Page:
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Fuel Stabilizer

Discussion in 'Mechanic and Repair' started by Landrus2, Feb 23, 2008.

  1. Landrus2

    Landrus2 LawnSite Fanatic
    Messages: 5,021

    Do you guys use Fuel Stabilizer for winter storage or you drain your equipment dry:waving:
  2. grass_cuttin_fool

    grass_cuttin_fool LawnSite Gold Member
    Messages: 3,526

    I add Seafoam to mine and leave the fuel in them....1st of each month I crank everything and let it run for a few minutes.....come mowing season things are ready to roll

  3. JRS Landscaping

    JRS Landscaping LawnSite Senior Member
    Messages: 817

    i put fuel stableizer in but then i turn the gas off and run the carbs dry
  4. sawman65

    sawman65 LawnSite Senior Member
    Messages: 754

    best thing you could ever do
  5. hydro drive

    hydro drive LawnSite Member
    Messages: 22

    Seafoam and or stabil works well

    I disagree. I would not suggest to run carbs dry. I would leave the fuel in them. The reason being is if you run the crabs "dry" You never get all the gas out. Then the gas that stays left behind can go bad alot easier because it has more moisture to work with inside the carb.

    My two cents. Different stroke different folks
  6. sawman65

    sawman65 LawnSite Senior Member
    Messages: 754

    you know hydro drive that makes a lot of sence now that you put it that way. smaller amounts of fuel go bad faster also.:clapping: thank you much
  7. MowerMedic77

    MowerMedic77 LawnSite Bronze Member
    Messages: 1,164

    Here is some info from the Kawi 2008 update book concerning fuel.

    Gasoline Basics
    Gasoline is a product of refined crude oil. Gasoline in made of hydrocarbons and carbon compounds. When these compounds react with oxygen, they release energy. The combustion reaction of gasoline produces byproducts which include water along with various pollutants.

    Gasoline is made of unstable organic compounds which deteriorate and change into other compounds over time. OXYGEN is the main cause of gasoline deterioration. Refineries add oxygen inhibitors to the fuel to stabilize it for three months. However, it usually takes that long for fuel to reach consumers.

    (Gas is good for 30 days, Would you drink milk that was 30days old? Milk and gas are both organic compounds that change over time.)

    Many consumers may not own a sealed gas can or simply don't put the cap back on after fueling. In fact, they may fill their gas can and let it sit for six months.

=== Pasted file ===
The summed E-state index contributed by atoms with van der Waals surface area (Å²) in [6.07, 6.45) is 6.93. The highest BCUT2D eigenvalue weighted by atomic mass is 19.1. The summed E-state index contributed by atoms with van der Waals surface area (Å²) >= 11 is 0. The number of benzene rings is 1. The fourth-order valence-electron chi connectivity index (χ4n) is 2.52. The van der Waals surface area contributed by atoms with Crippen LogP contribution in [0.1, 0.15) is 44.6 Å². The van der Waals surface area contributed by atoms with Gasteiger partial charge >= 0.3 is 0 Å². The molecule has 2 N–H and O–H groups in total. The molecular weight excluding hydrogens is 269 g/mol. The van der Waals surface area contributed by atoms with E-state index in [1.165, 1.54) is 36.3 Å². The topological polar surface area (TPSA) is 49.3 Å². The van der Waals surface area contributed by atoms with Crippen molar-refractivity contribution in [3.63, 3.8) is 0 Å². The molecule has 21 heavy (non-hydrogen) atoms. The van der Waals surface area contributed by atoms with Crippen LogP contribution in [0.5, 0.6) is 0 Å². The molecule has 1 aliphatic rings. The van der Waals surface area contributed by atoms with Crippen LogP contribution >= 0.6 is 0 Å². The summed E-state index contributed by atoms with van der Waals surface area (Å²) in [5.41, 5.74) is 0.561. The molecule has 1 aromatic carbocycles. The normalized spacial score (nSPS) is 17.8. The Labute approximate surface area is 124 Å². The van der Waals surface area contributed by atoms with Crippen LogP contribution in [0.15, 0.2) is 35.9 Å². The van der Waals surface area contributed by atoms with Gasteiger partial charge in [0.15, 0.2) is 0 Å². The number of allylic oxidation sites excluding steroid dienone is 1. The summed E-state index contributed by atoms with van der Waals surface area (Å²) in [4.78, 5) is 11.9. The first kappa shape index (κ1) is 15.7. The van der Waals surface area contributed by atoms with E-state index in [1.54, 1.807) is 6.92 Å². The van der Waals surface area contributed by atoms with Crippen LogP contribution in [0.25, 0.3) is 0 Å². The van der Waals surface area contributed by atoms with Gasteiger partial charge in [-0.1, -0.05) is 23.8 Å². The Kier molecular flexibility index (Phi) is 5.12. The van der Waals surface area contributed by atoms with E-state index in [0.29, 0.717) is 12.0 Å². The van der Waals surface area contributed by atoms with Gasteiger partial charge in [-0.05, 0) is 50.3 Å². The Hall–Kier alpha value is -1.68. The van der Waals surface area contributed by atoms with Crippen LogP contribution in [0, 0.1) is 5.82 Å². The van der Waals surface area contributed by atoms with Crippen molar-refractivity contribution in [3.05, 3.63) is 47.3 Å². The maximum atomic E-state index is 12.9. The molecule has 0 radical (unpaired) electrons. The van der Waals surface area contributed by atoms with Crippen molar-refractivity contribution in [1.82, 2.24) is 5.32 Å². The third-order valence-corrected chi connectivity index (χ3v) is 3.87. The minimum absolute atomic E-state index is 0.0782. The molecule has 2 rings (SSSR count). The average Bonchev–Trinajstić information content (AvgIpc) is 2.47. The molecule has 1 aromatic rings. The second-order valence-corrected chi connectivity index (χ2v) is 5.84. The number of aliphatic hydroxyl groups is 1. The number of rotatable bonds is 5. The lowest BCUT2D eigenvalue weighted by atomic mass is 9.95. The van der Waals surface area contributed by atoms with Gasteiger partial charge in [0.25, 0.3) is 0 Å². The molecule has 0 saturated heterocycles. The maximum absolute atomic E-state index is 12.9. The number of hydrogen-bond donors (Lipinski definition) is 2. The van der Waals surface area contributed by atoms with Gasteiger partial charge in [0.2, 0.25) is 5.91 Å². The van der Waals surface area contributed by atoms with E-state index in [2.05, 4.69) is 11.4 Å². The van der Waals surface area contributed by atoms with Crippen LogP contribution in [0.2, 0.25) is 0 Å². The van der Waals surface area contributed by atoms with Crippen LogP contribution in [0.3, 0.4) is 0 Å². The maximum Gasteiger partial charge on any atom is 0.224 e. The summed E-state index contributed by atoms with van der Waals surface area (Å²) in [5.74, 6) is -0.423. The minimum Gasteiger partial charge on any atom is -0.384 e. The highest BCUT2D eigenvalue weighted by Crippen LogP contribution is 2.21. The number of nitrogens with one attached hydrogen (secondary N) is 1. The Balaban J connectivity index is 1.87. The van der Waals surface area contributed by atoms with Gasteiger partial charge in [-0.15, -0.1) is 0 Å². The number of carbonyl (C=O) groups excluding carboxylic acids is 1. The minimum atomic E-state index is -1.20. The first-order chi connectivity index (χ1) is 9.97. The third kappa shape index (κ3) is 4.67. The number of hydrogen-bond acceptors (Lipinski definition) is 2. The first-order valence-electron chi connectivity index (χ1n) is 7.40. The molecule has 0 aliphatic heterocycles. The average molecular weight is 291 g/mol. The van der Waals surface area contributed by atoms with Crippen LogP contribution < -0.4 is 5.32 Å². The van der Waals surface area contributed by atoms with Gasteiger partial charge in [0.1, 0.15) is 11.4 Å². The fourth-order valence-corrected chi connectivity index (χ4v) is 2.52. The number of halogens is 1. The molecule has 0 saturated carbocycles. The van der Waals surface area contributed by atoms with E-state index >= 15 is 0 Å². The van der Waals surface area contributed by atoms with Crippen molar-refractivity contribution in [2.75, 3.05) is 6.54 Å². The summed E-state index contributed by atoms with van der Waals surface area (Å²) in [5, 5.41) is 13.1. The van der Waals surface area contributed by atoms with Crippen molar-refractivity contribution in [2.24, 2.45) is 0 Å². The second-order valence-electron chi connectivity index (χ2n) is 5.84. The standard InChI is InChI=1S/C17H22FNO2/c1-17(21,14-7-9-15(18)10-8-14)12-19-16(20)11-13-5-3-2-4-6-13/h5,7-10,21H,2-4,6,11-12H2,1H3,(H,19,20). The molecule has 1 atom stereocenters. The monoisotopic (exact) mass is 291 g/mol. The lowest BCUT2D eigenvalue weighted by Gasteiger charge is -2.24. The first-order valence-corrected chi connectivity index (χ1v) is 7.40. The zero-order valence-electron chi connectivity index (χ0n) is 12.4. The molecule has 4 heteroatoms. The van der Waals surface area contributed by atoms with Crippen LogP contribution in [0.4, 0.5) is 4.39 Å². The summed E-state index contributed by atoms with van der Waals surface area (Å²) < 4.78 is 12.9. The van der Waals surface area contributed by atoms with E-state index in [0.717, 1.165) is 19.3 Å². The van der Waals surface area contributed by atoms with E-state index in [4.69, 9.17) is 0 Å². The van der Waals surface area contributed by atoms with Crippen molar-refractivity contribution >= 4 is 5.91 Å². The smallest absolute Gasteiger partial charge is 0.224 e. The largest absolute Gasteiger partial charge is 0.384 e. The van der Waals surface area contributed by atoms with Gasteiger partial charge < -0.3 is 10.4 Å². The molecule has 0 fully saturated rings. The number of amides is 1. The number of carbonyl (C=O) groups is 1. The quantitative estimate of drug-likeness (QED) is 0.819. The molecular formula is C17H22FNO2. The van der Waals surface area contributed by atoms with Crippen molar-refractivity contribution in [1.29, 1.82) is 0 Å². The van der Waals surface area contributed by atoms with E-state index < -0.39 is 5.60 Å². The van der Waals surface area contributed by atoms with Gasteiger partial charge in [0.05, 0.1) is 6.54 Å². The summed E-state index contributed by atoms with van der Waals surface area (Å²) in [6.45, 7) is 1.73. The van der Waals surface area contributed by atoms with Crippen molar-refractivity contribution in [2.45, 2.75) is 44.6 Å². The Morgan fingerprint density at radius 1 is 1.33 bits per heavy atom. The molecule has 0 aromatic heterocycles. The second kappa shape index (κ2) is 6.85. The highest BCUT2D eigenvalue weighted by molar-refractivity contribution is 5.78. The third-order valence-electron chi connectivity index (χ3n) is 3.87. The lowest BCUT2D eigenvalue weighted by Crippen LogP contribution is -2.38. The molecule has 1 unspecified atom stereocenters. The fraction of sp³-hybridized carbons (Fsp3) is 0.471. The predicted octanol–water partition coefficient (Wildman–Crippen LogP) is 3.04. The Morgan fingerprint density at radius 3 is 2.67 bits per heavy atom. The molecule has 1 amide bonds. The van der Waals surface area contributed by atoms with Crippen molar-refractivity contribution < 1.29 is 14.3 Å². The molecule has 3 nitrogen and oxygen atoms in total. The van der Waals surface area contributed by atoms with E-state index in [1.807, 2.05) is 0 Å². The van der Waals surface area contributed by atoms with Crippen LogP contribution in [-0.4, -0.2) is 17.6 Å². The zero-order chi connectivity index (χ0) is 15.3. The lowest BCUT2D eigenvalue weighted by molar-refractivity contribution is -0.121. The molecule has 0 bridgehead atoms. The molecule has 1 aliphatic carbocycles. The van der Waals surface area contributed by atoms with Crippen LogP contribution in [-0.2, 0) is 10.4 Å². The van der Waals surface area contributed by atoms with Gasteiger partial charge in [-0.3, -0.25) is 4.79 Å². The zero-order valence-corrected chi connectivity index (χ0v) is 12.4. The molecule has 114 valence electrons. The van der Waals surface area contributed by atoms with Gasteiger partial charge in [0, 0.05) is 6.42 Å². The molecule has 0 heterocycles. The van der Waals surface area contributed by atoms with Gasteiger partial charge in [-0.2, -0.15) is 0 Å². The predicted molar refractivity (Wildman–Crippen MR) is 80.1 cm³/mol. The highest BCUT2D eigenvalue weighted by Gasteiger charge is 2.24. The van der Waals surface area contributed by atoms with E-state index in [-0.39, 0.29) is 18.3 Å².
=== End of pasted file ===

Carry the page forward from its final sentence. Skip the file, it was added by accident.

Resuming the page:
I have never used a fuel preservative, I have always done more prep work before putting a way my generator and when I go to restart I never have an issue.
    1. Drain the tank and pull the fuel line @ the carb let any remaining fuel in the tank or line evaporate.
    2. Run the unit and when it starts to die I apply the choke till it picks back up and keep doing this unit I can no longer start the unit.
    3. Now I pull the fuel bowl and also let any remaining fuel evaporate.
    4. Pull the spark plug and then bring the piston to TDC and add a teaspoon of oil to the cylinder and reinstall the plug( this helps keep moisture out of the top end)
    5. Drain oil and add fresh.
    6. Once I feel that the tank and line/carb are all dry I put the bowl back on the carb and reinstall the fuel line to the carb and put the gas cap back on the tank.

    My generator has been sitting since Hurricane Wilma 10/2005 and I know that it will start no problem if and when I need it again. No extra work needed besides pulling the plug and pulling through the oil added to the cylinder.

    I am sure gas additives work for most people, but I am not sold on them, in my opinion OLD GAS IS OLD GAS!!!!!
  8. qwerty

    qwerty LawnSite Member
    Messages: 25

    MowerMedic's steps are by the book for long term storage of equipment. I don't know how many LCOs are going to treat every piece with the same care for the winter months, but perhaps they should.

    In terms of fuel stabilizers though, there are basically two types:

    1. Paraffin based sealers
    2. Chemical based stabilizers

    The first is less a stabilizer than it is a tank sealer. The paraffin hydrocarbons congeal at the surface to prevent oxygen from de-stabilizing the gasoline. I am not a fan of this type as it doesn't address any gasoline breakdown already in progress within the fuel and the paraffin can cause as many problems for the carburetor as "gummy" fuel.

    The second is a chemical additive that "chemically stabilizes" the fuel at the molecular level. It helps gasoline molecules maintain their bonds in the presence of oxygen and heat. I wouldn't rely soley on them for more than six months or so as water (via condensation) becomes more of an issue, but through the winter months this type of stabilizer works great.

    Like GrassCuttinFool, I like to run my equipment for a few minutes periodically just to keep things lubricated and burn out any moisture that has condensed at the bottom of the tank.
  9. GravelyNut

    GravelyNut LawnSite Bronze Member
    Messages: 1,594

    There is a problem with drying out the carbs. The gaskets will crack over time as they shrink from no fuel being on them. Fill the tank full and add stabilizer works for me. And MM, you haven't used your generator since 2005? Lucky you.
  10. MowerMedic77

    MowerMedic77 LawnSite Bronze Member
    Messages: 1,164

    My gen. has a 13 hp GX series Honda so not much to dry out. And yeah I have not run it even with the power outage the other day, my area did not loose power. Been very lucky:)

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